The makers of Ghost in the Shell, a live-action version of a story that stems from a revered 1995 anime offering by Mamoru Oshii, have spared no expense trying to move the awe needle by creating a visual environment that befits an amazingly conceived future world.
Led by director Rupert Sanders, the Shell team places their movie somewhere between reality and imagination. Those who feared that this version would somehow diminish their feeling about the achievements of the original will have their own take on the movie. I'm not a purist, so this edition didn't bother me. Besides, there' nothing to stop anyone from watching the original, which derived from a manga comic.
Now for the controversy: Some commentators have been upset by the selection of Scarlett Johansson for the role of Major Motoko Kusanagi, a cyborg who strives to bring evildoers to justice. An American star playing a Japanese character? Surely, this role should have gone to an Asian actress, certainly a powerful argument.
The counter argument revolves partly around commercial considerations. A big-ticket production needs a big-ticket star. Perhaps to appease critics, the character Johansson plays is referred to only as "Major." I've also read that the filmmakers explain the ethnic shift by telling us that the character who died and whose brain was transplanted into a cyborg was Japanese. Johansson's cyborg ... well ... it's a synthetic creation that has been designed to look ethnically neutral and, yes fanboys, sexy in a flesh-colored, body-clinging suit that makes Johansson appear to be naked.
But its background as much as sensuality that qualifies Johansson for the role. She played an alien in 2013's Under the Skin. She's handled action in 2014's Lucy. And she's been an entirely artificial character, as the off-screen voice of a computer operating system in Her (2014).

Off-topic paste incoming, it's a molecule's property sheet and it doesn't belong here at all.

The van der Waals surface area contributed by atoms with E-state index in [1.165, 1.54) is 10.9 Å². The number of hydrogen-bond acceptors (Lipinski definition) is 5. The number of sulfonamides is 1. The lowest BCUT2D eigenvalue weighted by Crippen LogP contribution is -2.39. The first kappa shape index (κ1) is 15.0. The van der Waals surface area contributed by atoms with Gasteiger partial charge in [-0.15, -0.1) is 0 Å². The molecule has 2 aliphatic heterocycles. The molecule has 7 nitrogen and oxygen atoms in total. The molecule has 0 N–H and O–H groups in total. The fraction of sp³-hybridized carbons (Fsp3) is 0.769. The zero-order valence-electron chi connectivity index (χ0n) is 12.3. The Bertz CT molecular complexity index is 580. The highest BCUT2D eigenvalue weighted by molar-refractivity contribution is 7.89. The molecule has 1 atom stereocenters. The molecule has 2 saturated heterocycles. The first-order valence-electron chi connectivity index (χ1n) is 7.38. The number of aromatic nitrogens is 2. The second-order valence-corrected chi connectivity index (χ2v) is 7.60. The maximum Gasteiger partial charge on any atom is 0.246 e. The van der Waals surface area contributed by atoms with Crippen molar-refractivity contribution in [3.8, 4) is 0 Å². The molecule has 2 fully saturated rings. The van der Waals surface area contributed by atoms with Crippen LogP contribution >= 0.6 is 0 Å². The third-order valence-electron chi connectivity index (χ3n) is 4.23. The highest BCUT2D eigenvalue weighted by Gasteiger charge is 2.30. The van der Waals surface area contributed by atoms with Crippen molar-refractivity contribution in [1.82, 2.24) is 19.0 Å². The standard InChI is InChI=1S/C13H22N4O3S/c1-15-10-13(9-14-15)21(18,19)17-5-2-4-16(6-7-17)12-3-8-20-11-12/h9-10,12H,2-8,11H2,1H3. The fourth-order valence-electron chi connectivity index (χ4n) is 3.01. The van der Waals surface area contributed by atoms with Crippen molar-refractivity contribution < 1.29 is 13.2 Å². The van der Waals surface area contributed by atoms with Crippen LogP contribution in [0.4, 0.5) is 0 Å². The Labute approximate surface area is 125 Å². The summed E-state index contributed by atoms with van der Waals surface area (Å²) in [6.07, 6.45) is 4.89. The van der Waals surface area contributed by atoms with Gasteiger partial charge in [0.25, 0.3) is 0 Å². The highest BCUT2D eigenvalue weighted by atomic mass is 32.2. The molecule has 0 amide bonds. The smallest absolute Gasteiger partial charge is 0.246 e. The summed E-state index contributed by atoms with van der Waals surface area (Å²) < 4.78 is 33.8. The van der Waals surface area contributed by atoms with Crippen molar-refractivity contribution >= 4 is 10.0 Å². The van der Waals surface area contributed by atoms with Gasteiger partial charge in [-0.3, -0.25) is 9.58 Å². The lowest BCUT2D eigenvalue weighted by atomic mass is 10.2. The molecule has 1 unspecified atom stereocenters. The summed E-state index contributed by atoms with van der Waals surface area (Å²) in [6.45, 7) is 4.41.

I don't know if it constitutes high praise, but Johansson makes a pretty good cyborg, a character who's haunted by slivers of memory from her former human life.
To the extent that the movie has intellectual concerns, they revolve around questions of what exactly makes a person human. The idea is that advanced cyborgs are inhabited by what the movie refers to as "ghosts;" i.e., the souls of humans who have been developed into entirely new creatures -- in this case under the supervision of Dr. Ouelet (French actress Juliette Binoche speaking with an American accent).
There were times when I wished that Sanders (Snow White and the Huntsman) would wipe away a low-impact story and simply let us wander around the city he has created, an urbanscape where giant hologram advertisements are projected from buildings, where high-rise apartments reach for the sky and the streets feel alluring and alive.
Aside from Johansson, the rest of the cast is relegated to true supporting roles. Pilou Asbaek appears as Batou, Major's loyal and totally human partner. Takeshi Kitano plays Aramaki, a human who's not to be trifled with and who has an empathy for the cyborg plight. Michael Carmen Pitt portrays Kuze, a mysterious, hooded cyborg. Peter Ferdinando has been given stand-out moments as Cutter, a sinister character who runs a company that develops robots.
Some of the human characters have been "enhanced; i.e., they've chosen to develop certain parts of themselves with cybernetic infusions, something I thought about on the ride home from a preview screening as I debated about making yet another appointment with a chiropractor about recurrent back issues.
Fair to say, though, that Ghost's overwhelming visual achievements tend to dwarf any serious consideration of what it means to be human and an action-enhanced story tends to do what a surfeit of action sequences generally do -- numb our sensibilities, a liability that, for me, was abetted by Clint Mansell and Lorne Balfe's trance-inducing score.
So where do I come down on this mega-production that's probably going to cement Johansson into a long-running franchise? If you want to be overwhelmed by visuals, have at it. If you're looking for a high degree of involvement in a compelling story, be a little wary. And if you want to see a perfect fusion of story and visuals, you may want to be even warier.